By Ira Kantor | The Boston Herald | September 13, 2012
Massachusetts’ manufacturing sector no longer suffers from “Rodney Dangerfield syndrome” — it finally has respect, according to a new report issued today.
Investments in new equipment and technology; the development of more specialized products; and increased workforce training efforts have helped the industry undergo an “economic renaissance” in just five years, said the report’s chief author, Barry Bluestone of Northeastern University’s Dukakis Center for Urban and Regional Policy.
“Assuming the economy continues to recover, and somehow Europe doesn’t implode, we’re looking real good,” Bluestone said.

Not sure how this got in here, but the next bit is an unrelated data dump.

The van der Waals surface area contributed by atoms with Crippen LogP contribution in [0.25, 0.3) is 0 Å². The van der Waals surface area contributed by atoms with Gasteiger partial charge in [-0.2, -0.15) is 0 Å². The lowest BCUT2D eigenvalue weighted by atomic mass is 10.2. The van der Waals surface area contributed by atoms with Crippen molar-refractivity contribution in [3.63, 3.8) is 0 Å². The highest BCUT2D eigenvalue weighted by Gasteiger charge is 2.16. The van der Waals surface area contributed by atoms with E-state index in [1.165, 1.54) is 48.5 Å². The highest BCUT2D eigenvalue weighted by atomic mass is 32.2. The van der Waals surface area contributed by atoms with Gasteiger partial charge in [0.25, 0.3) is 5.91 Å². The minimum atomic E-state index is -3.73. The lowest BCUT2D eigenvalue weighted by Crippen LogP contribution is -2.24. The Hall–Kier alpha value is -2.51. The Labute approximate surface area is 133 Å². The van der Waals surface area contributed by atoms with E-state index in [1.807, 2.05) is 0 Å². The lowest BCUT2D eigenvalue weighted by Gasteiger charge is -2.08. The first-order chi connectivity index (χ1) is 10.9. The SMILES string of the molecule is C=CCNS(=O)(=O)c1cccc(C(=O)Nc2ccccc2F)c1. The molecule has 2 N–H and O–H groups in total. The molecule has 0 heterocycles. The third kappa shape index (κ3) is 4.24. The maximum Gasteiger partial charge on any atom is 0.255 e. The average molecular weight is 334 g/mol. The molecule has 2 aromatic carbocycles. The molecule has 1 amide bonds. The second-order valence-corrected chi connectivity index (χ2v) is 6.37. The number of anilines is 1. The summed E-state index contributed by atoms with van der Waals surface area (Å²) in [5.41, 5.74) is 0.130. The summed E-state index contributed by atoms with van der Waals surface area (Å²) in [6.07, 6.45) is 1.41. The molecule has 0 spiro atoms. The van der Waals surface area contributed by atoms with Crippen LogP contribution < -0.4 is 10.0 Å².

Manufacturing currently has the second largest payroll in Massachusetts, behind health care, with an average salary totaling more than $75,000. Despite labor statistics predicting the current statewide 250,000 employment number dropping to about 239,000 by 2018, there could be as many as 100,000 new sector jobs opening up over the next decade, the report said. A whopping 65 percent of the 700 manufacturers surveyed expect to increase production over the next five years, according to the report. Read More